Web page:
We recently learned that the Wisconsin hospital worker who reportedly confessed to intentionally spoiling more than 500 doses of the COVID vaccine had been arrested and charged with a few low-level crimes. Now, as the investigation proceeds, we’re learning a bit more about the key player in this bizarre tale. First of all, his name is Steven Brandenburg. The 46-year-old isn’t just a “worker” at the hospital, either. He’s a pharmacist who works (or “worked,” past-tense, actually) for the Advocate Aurora Health system. Yesterday, he was ordered held on $10,000 bond.
But that’s not all. It turns out that this allegedly wasn’t some random act of violence against society. Brandenburg is being described as a “conspiracy theorist” who actually believed he was helping out the public by destroying the vaccines because he claimed the drugs are not safe. And they may be part of some dark government plot. (NBC News)
A pharmacist accused of trying to destroy hundreds of doses of coronavirus vaccine is allegedly a conspiracy theorist who believed the medication wasn’t safe, Wisconsin authorities said Monday…
Brandenburg is an “admitted conspiracy theorist” and he “told investigators that he believed that Covid-19 vaccine was not safe for people and could harm them and change their DNA,” Sutherland wrote.
“He admitted this was an intentional act,” the probable cause statement added.
We’ve seen any number of conspiracy theories arising around the COVID vaccines ever since the pharmaceutical companies began developing them. One of the early favorites was the idea that the vaccines would contain microchips that would allow the government to track everyone’s movements. (Why would that go to all that bother when they can simply use our phones?) That one proved so popular that Reuters felt compelled to publish a fact check saying the vaccines were microchip-free.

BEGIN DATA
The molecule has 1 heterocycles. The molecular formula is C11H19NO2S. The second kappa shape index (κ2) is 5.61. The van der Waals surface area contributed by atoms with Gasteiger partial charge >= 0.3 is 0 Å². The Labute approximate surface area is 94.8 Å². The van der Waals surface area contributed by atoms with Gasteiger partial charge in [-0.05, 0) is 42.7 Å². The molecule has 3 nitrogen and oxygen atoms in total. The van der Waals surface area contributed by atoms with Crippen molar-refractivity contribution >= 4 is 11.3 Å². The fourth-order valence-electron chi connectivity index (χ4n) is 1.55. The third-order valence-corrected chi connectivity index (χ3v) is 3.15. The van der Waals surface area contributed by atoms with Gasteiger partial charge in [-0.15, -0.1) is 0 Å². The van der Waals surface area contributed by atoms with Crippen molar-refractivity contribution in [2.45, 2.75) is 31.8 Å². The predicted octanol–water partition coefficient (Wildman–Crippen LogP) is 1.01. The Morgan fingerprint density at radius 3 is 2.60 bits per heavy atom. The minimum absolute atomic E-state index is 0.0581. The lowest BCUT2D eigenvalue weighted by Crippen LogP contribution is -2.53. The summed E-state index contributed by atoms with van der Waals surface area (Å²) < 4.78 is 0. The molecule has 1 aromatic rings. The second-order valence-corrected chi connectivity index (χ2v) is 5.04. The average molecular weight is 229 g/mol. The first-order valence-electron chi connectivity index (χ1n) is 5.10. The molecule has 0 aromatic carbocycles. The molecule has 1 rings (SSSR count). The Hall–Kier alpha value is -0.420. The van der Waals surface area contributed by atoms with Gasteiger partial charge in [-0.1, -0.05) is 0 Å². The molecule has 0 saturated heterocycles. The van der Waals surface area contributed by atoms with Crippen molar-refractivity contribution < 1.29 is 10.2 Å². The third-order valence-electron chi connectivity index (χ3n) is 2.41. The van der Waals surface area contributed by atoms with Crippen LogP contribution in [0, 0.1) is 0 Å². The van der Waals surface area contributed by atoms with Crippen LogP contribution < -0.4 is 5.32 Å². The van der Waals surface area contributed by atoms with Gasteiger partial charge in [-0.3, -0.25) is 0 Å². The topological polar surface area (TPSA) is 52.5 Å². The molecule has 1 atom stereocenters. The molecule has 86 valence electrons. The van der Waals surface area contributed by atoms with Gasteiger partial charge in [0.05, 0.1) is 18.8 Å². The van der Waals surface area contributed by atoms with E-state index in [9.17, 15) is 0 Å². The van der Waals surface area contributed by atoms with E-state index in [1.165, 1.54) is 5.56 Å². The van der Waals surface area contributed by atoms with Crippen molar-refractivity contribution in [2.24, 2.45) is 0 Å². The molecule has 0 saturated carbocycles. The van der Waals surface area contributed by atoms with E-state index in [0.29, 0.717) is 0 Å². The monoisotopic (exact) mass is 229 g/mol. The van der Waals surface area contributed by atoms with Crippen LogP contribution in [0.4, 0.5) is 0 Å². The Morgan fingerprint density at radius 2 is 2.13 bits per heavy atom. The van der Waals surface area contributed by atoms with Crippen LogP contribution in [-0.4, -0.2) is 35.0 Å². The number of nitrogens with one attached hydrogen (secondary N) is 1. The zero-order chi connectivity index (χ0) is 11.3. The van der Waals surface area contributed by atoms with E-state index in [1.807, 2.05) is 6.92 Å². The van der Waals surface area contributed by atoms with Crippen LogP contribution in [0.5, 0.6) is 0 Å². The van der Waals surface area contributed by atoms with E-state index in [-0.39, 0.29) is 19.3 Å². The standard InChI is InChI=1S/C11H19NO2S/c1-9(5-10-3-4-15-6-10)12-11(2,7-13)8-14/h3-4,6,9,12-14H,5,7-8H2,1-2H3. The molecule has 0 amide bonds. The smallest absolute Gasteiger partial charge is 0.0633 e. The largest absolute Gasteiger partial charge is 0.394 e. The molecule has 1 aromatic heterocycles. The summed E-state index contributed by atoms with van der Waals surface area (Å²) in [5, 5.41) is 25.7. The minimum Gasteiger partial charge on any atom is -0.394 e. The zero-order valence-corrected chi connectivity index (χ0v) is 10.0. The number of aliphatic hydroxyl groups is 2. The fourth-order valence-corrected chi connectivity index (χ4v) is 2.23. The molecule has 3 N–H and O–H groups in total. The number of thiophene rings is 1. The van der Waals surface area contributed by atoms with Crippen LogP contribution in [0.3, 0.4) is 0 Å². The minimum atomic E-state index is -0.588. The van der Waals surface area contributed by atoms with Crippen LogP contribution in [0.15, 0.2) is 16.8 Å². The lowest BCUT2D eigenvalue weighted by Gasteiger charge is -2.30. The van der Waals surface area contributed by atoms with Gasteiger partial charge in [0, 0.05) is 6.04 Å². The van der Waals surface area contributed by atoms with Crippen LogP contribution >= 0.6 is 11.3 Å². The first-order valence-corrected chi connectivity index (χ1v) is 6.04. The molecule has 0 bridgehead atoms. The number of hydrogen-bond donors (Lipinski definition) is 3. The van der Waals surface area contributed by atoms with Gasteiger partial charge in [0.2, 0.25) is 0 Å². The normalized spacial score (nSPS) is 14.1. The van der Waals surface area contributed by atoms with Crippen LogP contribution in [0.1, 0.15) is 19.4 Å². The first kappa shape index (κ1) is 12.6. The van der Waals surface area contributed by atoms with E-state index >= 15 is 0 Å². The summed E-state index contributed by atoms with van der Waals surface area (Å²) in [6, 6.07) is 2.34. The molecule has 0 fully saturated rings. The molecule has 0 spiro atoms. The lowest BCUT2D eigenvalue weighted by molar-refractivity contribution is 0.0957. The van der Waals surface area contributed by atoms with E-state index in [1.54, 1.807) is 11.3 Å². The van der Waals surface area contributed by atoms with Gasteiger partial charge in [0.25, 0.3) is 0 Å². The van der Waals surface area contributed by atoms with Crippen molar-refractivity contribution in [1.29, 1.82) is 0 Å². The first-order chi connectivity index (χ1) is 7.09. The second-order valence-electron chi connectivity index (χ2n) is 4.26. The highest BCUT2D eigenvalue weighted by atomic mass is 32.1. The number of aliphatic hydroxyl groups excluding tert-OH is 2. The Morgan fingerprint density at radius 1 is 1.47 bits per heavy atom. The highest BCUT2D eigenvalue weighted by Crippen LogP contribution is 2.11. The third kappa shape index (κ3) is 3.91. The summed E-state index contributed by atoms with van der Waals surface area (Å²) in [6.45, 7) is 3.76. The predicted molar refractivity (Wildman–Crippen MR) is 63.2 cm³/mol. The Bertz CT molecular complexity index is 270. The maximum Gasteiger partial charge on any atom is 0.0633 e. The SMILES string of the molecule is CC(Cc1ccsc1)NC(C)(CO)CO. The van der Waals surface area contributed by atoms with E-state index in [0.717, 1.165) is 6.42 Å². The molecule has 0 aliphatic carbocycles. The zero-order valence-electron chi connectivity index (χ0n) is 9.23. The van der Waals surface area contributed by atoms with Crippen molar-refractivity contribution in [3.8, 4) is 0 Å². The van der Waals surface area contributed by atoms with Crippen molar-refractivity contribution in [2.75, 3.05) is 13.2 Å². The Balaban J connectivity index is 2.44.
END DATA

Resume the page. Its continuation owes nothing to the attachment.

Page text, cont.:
The court report doesn’t exactly specify which conspiracy theory about the vaccines Mr. Brandenburg is touting, but it’s probably not the microchip theory. He does mention in his admission of spoiling the vaccines that he believes the vaccines “could harm” patients and “change their DNA.” That sounds closer to a second conspiracy theory that’s been making the rounds for several months. It’s apparently based on the way the Moderna vaccine is created, using synthetic messenger RNA or mRNA, leading to claims that it will interact with and modify the DNA of patients who receive it. That one has also been repeatedly shot down and fact-checked by outlets including Newsweek.
For the record, the only “harm” that I’m aware of having been caused to patients from these vaccines has been the occasionally severe allergic reactions suffered by some patients. But we were told to expect that from the beginning for anyone with a propensity for serious anaphylactic shock issues. We’ve been told that additional testing on subjects with severe allergies is already underway so we should learn more about that later this year.
What’s really striking to me about this story thus far is the fact that Brandenburg turned out to be a pharmacist. When you think of people engaging in really “out there” conspiracy theories, you tend to picture people living in their mom’s basement and pouring through Reddit threads. This guy was not uneducated. To hold that job he had to have earned a Doctor of Pharmacy (PharmD) degree, usually requiring four years of post-graduate work. Compounding matters, his specialty is literally in medicine. You could almost see how someone with a lengthy education in a totally unrelated field might fall down a few rabbit holes in an area where they have no direct education or experience. But Brandenburg is basically a doctor with a very specific specialty. And he obviously must work with doctors on a regular basis.
I’m not saying that everything the press labels a “conspiracy theory” is crazy or that everyone who subscribes to some fringe ideas is a wack job. I mean, I’m the “UFO guy” on this site, so who am I to talk, right? But I’m afraid that tracking nanochips in hundreds of millions of doses of vaccines is a bridge too far even for me.